For a Pynchon reader, though, Smith is at his best when he allows himself the freedom to devote his entire illustration to the smallest detail taken from the text. This is when he most lavishly, and often breathtakingly, complements the literary material he’s working with. A good example is page 49, where Smith draws the anonymous victim (identified, in one of Pynchon’s characteristic uses of voice, as ‘you’) of a WWII rocket attack on London—again inside a movie theatre. But Smith does not focus on the horror as it is recounted in the text, from the victim’s point of view, with him coming to and experiencing the devastation. Rather, Smith is inspired by Pynchon’s imagined speech by the victim, which captures the surreal serenity that can attend moments of great suffering: ‘I don’t know guv I must’ve blacked out when I came to she was gone….’ Smith chooses, then, to depict this character from an external perspective, which is not given in the novel. We see him from above, still blacked out, yet to come to awareness of his situation. As viewers, we are also caught by this delayed realisation. At first glance he is enjoying a deep and invigorating sleep. We do not immediately notice his severed arm and blood-spattered shirt.
While remaining subordinate to the novel, then, Smith does complement Pynchon’s artistry throughout the majority of this huge project. Rather than coming across as an exercise in illustration, Smith’s work is illustration in the genuine sense: a mature artistic expression of a reader’s creative and thorough engagement with a text. Smith most definitely can read Pynchon, and he gives all evidence of having read Gravity’s Rainbow more closely, cover to cover, than a good number of Pynchon scholars, this writer included.
In this sense, then, Smith’s Illustrations are most suited to being experienced along with reading the novel. For those already familiar with Gravity’s Rainbow, they are a great accompaniment to leisurely dippings-into Pynchon’s work. A new edition of the novel, incorporating Smith’s illustrations, would be fantastic, but it seems unlikely. Perhaps a meritorious compromise would be an edition containing selected illustrations, at an average of say one per ten pages, which would display the best of Smith’s work while keeping the volume down to a manageable size.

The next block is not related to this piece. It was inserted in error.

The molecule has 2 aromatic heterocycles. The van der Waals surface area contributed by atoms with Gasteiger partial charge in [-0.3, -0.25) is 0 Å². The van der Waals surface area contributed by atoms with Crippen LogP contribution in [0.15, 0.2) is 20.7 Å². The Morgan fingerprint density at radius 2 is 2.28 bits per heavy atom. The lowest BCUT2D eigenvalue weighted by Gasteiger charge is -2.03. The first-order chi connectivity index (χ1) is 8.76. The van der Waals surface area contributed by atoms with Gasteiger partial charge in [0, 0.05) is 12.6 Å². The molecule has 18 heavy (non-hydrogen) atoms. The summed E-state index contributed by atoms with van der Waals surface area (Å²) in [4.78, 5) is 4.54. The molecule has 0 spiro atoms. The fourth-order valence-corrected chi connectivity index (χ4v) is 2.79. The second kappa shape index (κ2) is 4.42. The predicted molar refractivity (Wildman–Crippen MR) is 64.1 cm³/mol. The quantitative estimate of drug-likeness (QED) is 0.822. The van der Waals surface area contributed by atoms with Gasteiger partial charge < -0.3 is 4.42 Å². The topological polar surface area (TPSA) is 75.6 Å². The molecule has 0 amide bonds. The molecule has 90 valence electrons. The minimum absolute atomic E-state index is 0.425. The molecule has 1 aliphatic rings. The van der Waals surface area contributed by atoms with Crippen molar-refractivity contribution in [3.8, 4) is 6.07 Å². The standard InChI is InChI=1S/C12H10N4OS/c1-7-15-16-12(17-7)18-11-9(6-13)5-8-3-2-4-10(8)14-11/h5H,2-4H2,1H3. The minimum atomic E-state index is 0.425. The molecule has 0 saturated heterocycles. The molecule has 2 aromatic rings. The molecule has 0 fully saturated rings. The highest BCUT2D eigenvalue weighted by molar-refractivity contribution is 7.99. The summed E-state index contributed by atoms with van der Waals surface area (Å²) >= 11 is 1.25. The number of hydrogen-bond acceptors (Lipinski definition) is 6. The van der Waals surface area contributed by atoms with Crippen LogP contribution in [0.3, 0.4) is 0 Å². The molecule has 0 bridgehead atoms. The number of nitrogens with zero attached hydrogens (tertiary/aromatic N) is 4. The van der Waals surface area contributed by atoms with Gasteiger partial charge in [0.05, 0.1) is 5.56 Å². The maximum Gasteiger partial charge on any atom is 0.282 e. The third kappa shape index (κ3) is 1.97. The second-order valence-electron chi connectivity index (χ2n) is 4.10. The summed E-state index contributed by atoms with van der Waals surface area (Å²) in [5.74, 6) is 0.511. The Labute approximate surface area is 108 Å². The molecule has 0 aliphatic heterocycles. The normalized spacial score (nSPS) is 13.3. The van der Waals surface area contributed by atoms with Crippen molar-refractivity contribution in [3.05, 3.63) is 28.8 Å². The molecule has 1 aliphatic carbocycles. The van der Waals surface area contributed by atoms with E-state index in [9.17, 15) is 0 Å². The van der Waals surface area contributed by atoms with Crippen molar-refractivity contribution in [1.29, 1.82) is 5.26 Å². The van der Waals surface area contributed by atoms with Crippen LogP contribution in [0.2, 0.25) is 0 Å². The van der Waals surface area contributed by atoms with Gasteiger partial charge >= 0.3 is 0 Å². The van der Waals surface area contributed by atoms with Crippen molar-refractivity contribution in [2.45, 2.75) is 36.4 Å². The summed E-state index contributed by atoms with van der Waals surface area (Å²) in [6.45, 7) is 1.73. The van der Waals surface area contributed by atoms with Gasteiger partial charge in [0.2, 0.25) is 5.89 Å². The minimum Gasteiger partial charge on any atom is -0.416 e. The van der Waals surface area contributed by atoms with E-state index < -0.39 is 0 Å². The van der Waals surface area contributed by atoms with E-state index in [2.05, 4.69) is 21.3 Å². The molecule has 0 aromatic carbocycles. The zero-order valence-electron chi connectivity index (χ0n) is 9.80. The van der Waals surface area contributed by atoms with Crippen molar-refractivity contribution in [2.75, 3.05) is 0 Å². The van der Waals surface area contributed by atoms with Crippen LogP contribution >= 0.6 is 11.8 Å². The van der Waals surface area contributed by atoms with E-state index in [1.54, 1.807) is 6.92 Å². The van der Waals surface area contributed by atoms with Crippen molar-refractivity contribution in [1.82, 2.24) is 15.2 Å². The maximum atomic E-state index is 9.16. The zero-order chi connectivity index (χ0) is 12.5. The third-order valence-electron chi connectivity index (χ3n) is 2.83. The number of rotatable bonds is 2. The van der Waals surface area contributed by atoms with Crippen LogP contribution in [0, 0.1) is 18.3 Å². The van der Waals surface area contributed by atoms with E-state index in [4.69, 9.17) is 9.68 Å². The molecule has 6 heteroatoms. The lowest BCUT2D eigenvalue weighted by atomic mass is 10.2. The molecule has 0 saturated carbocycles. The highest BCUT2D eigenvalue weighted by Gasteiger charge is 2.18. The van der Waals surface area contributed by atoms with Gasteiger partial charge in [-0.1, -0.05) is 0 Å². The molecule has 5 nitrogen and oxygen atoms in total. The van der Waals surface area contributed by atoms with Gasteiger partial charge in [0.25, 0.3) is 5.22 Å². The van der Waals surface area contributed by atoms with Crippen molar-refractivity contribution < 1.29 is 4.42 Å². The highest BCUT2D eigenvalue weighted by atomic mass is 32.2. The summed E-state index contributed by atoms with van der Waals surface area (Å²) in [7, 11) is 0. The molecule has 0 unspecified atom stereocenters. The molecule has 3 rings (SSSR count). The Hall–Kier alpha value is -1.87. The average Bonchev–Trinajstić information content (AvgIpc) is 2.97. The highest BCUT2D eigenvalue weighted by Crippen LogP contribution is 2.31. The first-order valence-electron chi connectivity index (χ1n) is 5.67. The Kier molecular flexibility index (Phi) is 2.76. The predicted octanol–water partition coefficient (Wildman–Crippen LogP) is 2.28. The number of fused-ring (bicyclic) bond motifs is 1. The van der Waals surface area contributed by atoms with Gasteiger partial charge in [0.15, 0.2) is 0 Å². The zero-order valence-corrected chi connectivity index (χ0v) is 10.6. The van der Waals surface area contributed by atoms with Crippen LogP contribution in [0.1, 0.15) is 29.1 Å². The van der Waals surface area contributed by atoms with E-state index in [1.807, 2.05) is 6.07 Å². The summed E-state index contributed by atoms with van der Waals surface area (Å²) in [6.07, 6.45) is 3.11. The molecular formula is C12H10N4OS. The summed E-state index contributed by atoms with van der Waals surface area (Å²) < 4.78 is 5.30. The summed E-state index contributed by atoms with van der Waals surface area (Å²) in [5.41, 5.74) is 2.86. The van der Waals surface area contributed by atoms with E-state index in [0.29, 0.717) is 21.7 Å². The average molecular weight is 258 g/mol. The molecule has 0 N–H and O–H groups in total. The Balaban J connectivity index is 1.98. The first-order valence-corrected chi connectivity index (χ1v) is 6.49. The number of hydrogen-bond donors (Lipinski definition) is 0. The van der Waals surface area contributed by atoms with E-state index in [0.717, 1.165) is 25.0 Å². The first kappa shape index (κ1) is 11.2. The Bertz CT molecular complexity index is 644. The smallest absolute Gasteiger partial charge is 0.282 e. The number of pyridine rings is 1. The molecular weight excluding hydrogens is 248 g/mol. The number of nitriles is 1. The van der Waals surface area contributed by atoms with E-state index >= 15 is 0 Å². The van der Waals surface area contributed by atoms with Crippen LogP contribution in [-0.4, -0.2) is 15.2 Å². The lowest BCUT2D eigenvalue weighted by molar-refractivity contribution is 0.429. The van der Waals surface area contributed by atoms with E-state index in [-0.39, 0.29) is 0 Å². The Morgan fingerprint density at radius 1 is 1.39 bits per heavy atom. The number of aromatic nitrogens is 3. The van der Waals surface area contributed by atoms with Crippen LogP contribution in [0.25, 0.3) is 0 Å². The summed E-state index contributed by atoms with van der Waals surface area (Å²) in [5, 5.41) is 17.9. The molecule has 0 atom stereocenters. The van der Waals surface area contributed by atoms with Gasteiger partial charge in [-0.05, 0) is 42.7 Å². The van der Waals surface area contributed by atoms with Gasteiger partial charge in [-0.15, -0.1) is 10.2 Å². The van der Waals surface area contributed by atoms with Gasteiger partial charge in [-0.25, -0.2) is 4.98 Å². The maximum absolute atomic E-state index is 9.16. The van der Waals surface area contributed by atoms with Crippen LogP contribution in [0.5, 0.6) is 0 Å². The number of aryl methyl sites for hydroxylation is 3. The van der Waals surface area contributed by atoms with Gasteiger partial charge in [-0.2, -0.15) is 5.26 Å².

Exuberant praise for Pynchon’s writing should come with a warning, and it applies equally to these illustrations: this stuff is difficult. Pynchon is not a writer to furnish his works with a captivating plot and its attendant yarn-spinning narrator, who takes us by the hand and guides us through the novel. Instead he must be approached carefully and faithfully by an alert reader, sensitive to detail, who is prepared to work hard for the great rewards the work offers. Furthermore, in Gravity’s Rainbow Pynchon is presenting a stark and bleak picture of a savaged world, characterised by death and suffering, in the psychopathic control of military-industrial institutions grown insane with power. This is a world of corrupted anarchy, where the tenacity of human dignity remains the single lonely site of affirmation or hope. And this dignity comes always attended by the grief that lies at the heart of self-conscious existence.
The most dominant extra-literary stylistic register Pynchon employs is a novelistic response to German expressionist films of the 1930s—eerie, alienating and deeply paranoid visions of a life slipping beyond the grasp of everyday human beings. Zak Smith’s Illustrations are a faithful tribute to this. The majority of the illustrations are in black ink, raw, nightmarish visions that explore a host of avenues for psychological representation: surrealism, expressionism, portraiture, pastiche and symbolic allegory. Like Pynchon’s dense prose, this succession of dark images can be alienating, but again like the novel, careful attention is rewarded.
Even when well outside the borderlines of literal representation, Smith’s ink drawings, as with the face of death on the final page, contain evocative details of tactile mechanics and movement. Page 412 depicts a grisly, industrial monster, a response to the novel’s tirade against capitalist consumption. The creature is fused to the earth’s resources, a mass of organic materials. It consumes these and releases from its great claw ordered parcels: a limited supply of products and services whose real cost is unaccounted for in their market value. When we look closer, we see inside the monster’s head that it is being controlled by a dark human figure: the self-appointed Maxwell’s demon manipulating this engine of destruction and waste (and the point about Maxwell’s demon, of course, is that it is the benign symbol of a sick fantasy).